The territory of Azerbaijan has a very complex tectonic structure and active seismogeodynamic properties [5, 8, 10, 12, 17, 19, 21, 25, 27-31]. In this regard, about 5-6 eruptions were recorded in the territory of the republic recent years (Table 4). The eruption of the mud volcano is accompanied by a powerful explosion, deep cracks extending for several kilometers, a 300-350 m high flame (with the predominance of carbon, the eruption occurs without flame) and the release of a large volume of mud volcanic breccia onto the Earth’s surface. The amount of organic matter and chemical elements of volcanic products exceeds the average statistical norms for sedimentary rocks, and this factor disrupts the natural balance of the environment. The gryphon and salse activity of mud volcanoes is accompanied by the release of gas, highly mineralized water, mud-water mixture, and in some cases, a large amount of oil. As a result, saline soils, unique volcanic landscapes, as well as oil-impregnated zones form in the mud volcanic and adjoining areas. Such landscapes are rare from the geochemical point of view and have a negative impact on the living organisms that depend on each other [27-32].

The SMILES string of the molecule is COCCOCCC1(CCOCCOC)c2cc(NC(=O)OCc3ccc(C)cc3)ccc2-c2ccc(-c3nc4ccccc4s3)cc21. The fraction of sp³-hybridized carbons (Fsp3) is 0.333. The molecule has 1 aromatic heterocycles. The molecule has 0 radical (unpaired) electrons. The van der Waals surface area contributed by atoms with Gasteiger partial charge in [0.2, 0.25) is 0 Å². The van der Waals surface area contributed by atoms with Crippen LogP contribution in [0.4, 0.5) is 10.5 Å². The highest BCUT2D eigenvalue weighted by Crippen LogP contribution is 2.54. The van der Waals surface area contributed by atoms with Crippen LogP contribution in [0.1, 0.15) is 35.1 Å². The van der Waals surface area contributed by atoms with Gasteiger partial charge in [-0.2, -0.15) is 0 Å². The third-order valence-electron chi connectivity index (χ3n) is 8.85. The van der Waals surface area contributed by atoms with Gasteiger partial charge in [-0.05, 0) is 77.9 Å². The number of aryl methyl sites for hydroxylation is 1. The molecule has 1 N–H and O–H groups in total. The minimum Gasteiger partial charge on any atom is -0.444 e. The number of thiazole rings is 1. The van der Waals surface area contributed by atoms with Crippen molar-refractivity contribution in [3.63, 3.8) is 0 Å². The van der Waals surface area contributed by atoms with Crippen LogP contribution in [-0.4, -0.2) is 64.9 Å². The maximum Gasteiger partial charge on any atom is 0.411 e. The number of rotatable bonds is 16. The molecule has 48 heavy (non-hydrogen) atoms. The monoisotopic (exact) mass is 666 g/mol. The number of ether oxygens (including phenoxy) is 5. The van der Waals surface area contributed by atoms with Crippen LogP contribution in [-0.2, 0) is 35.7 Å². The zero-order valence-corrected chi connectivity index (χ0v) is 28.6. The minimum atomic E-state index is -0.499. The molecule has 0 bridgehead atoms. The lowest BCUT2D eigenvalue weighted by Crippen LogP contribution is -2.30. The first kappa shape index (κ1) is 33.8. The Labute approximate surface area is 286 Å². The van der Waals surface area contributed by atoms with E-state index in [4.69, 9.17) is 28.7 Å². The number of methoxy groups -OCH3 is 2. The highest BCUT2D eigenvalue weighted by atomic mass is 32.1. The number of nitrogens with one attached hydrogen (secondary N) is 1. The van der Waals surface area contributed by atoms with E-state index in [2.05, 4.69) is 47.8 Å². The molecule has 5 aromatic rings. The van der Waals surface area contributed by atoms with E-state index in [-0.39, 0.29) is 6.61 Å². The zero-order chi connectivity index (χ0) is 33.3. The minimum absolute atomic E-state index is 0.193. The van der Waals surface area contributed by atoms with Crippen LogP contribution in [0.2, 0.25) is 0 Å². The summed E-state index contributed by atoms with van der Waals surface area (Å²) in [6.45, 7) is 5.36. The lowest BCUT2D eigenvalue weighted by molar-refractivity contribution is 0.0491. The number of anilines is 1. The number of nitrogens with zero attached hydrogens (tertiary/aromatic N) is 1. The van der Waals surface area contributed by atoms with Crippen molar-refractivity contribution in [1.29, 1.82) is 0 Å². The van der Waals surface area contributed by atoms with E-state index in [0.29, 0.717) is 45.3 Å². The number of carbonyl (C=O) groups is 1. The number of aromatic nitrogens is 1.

Unlike the areas of mud volcanoes spreading around the world, the eastern territory of Azerbaijan is characterized by their widest distribution (Table 1), as well as by the presence of all existing types of mud volcanoes (Table 3). This factor creates favorable conditions for the study of mud volcanism and the problems associated with it. From this point of view, Azerbaijan is a unique country for studying the impact of mud volcanoes on the environment. Taking into account the facts mentioned above, the mud volcanoes of Azerbaijan were chosen as an object of study of volcanic activity and environmental hazard.